As much as I love food, I do struggle with cooking – after all, it hardly seems efficient to spend more time making a meal than I do eating it, not to mention the clean up afterwards. Having recently taken a cooking class with Culinary Tales, however, my views on cooking have altered slightly.
Culinary Tales is a Sydney University student initiative that gives refugees the chance to display their cultural dishes while gaining valuable work experience by conducting a cooking class. As the classes are interactive, students are able to try their hands at chopping, stirring, straining and blending, all while learning from their instructor and peers. Each class is culturally themed (mine was Indian vegetarian), so students are able to ask questions and learn about a specific culture and its foods in each class. Other options available include Fijian, Tibetan and Iranian.
During the class, students each take it in turns to help (i.e. one person will be chopping onions, while another will be caramelising onions), while the instructor offers tips on how to make the job faster and more efficient (for example, I learnt that by not folding in my fingers while I was chopping, I was more likely to cut them off!) The instructor also allows students to taste the food after each ingredient has been added, to observe how different ingredients add flavour and change the texture of food.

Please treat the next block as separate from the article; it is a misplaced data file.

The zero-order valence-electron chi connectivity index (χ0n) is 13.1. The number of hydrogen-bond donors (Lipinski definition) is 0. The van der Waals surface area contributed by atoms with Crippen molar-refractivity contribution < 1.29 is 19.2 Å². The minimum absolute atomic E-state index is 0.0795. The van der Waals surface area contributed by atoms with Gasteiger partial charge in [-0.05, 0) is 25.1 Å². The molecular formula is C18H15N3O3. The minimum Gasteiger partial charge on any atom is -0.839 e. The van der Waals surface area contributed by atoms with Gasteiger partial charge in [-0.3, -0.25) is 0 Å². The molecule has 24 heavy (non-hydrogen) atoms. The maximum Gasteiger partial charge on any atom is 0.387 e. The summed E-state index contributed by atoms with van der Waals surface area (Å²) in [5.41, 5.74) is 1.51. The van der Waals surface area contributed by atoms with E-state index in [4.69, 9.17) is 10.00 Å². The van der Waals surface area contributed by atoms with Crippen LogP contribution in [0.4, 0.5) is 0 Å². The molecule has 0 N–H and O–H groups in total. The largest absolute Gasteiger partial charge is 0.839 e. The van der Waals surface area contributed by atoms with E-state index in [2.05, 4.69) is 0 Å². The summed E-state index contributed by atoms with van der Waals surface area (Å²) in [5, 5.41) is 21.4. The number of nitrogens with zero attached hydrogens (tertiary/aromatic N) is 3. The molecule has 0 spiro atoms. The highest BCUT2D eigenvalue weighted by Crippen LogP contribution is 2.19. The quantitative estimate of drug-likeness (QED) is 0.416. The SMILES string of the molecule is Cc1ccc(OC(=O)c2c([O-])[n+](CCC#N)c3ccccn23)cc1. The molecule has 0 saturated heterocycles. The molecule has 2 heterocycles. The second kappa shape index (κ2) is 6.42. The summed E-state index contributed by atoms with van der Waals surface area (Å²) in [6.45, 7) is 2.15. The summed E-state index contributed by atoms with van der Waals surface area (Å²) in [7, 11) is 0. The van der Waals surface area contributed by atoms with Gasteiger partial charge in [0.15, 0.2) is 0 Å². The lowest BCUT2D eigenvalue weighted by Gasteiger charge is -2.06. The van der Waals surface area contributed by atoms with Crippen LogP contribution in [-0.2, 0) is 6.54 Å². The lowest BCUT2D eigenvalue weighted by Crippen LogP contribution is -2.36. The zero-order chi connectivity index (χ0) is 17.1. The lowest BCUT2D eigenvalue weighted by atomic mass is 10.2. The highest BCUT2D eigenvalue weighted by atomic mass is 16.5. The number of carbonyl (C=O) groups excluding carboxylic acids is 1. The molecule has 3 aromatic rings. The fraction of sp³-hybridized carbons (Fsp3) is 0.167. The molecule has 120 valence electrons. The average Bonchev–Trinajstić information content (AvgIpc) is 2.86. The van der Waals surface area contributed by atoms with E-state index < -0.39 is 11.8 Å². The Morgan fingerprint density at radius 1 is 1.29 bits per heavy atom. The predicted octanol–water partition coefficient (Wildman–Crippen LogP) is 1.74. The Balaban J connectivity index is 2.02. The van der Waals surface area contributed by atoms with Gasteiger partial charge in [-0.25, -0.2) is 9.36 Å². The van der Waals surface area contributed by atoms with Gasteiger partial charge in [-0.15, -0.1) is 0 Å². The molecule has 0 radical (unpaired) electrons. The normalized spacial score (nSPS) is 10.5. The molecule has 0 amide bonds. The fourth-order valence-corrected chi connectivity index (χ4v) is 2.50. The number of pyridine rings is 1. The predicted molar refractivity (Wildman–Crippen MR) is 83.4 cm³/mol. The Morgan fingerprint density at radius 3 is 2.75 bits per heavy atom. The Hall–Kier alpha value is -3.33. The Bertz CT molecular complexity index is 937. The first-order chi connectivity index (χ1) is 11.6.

After the class, students are able to feast on their creations (which in my case was a delicious butter paneer masala curry, chappati bread and fresh lassi). The mealtime also provided an excellent opportunity to chat with our instructor and learn more about his culture and background. While the class itself is a fun experience, it's also a great way to learn about the experiences of refugees and the hardships they may face in Australia.
Currently the classes are run at North Sydney Community Centre, with a second location in Surry Hills to commence soon. At only $50 a class, it's a great way to spend a few hours with your friends, laughing at their cooking attempts. Alternatively, why not have culinary tales cater your next event? You can enjoy delicious food at a great price, all while helping people build upon their work experience, and investing in a great initiative. It's a win-win (or, to be accurate, a taste-taste) situation.